Never underestimate Martin Scorsese. Just because “Hugo” lacks in F-words doesn’t mean the master filmmaker is so out of his element that he couldn’t possibly put his stamp on this family-friendly film. In fact, “Hugo” might be the most personal of the director’s catalog.
Based on the novel “The Invention of Hugo Cabret” by Brian Selznick, “Hugo” begins as a period piece fairy tale mystery and blossoms into a love letter to cinema in unexpected yet charming ways. Brilliant 14-year-old actor Asa Butterfield stars as Hugo, an orphaned boy who lives in the walls of a Paris train station in the 1930s. Scorsese portrays this world as a living painting brimming with potential for adventure, and though what awaits behind the door comes grounded in fact more than fantasy, it’s not less magical.
The blue-eyed Butterfield wins hearts instantly as the lonely Hugo, a boy who lost his father (Jude Law), a clockmaker whose only legacy to his son ended up being a wind-up automaton that the two were working on putting back together. With the hope that the automaton will reveal a final message from his father (or psychiatrically speaking, give him closure), Hugo steals mechanical pieces from a toy-shop owner (Ben Kingsley) to fix the broken machine. But when the toy-shop owner seizes a notebook from Hugo containing detailed diagrams of the automaton, Hugo begins a quest that will bring him closer to solving the mystery than he ever imagined.
Hugo befriends and teams up with the toy-shop owners goddaughter, Isabelle (Chloë Grace Moretz), a wide-eyed bookworm with a self-proclaimed love of adventure and secrets. Considering this is the same girl that swore up a storm in the action-comedy “Kick-Ass,” the fact that she’s so convincingly pure and innocent is a true triumph. Scorsese chooses to show her and Butterfield as angels only faulted by their unguarded optimism.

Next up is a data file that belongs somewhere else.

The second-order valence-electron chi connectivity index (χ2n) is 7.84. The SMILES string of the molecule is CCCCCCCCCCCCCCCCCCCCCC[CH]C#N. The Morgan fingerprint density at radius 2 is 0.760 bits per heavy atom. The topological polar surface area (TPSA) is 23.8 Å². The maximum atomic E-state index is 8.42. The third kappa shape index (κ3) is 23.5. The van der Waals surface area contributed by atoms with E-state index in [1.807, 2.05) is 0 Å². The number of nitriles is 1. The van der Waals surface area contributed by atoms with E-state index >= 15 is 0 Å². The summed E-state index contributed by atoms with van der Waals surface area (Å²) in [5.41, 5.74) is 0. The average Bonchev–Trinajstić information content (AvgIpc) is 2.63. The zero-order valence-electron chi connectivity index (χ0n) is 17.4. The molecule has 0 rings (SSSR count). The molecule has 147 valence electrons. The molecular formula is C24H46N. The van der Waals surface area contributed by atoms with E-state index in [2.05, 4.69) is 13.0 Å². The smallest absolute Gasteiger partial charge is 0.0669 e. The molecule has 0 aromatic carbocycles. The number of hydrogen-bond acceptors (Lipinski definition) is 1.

The entire film ends up as a successful exercise in sweeping the audience into a heart-driven story and diverting attention from issues with some of the film’s more practical components such as plot cohesion and character motivation. To elaborate would spoil the film, but those unfamiliar with the source material would be interested to know that the story connects to the birth of film at the turn of the 20th Century, which in large part explains the interest of an auteur such as Scorsese.
Ironically or perhaps beautifully, “Hugo” also comes in 3D, and stunning 3D no less. Filmed in (not converted to) the extra dimension, not only does the film avoid issues of blurriness, but Scorsese also uses it to enhance the experience on numerous levels. Considering “Hugo” is far from an action film, the 3D must be utilized more creatively, and who better to experiment with this than Scorsese?
The depth of field that 3D enhances allows him to focus on certain objects in certain ways and do tracking shots that feel as if they’re literally moving somewhere. In one scene, Sacha Baron Cohen, who plays the train station’s inspector, leans over slowly as he verbally reprimands Hugo, and though slow and subtle, the way he inches slightly toward the audiences magnifies the anxiety we are to feel in that scene. As easy as it is to bash 3D for its gimmicky origins, “Hugo” proves that in the right hands, no film technique should ever be shunned.
The story’s picturesque innocence and more importantly heart drive the rest of the film. Hugo’s quest for purpose in life amidst his personal loneliness and tragedy lead him to discover others who in turn prove he’s not alone in these struggles. As he and Isabelle get closer and closer to their discovery, the film also asks us to recall the essence of motion picture filmmaking and reflect on its vitality. Scorsese and screenwriter John Logan beautifully emphasize this through the use of side characters in the train station, including Baron Cohen.
So although the number of physical high jinks as well as dogs and cats might be disproportionate compared to vintage Scorsese, he elevates this simple tale of friendship, discovery, movies and the reinvigoration of the human spirit to a place few can.
Directed by Martin Scorsese
Written by John Logan, Brian Selznick (novel)
Starring: Asa Butterfield, Chloë Grace Moretz, Ben Kingsley, Sacha Baron Cohen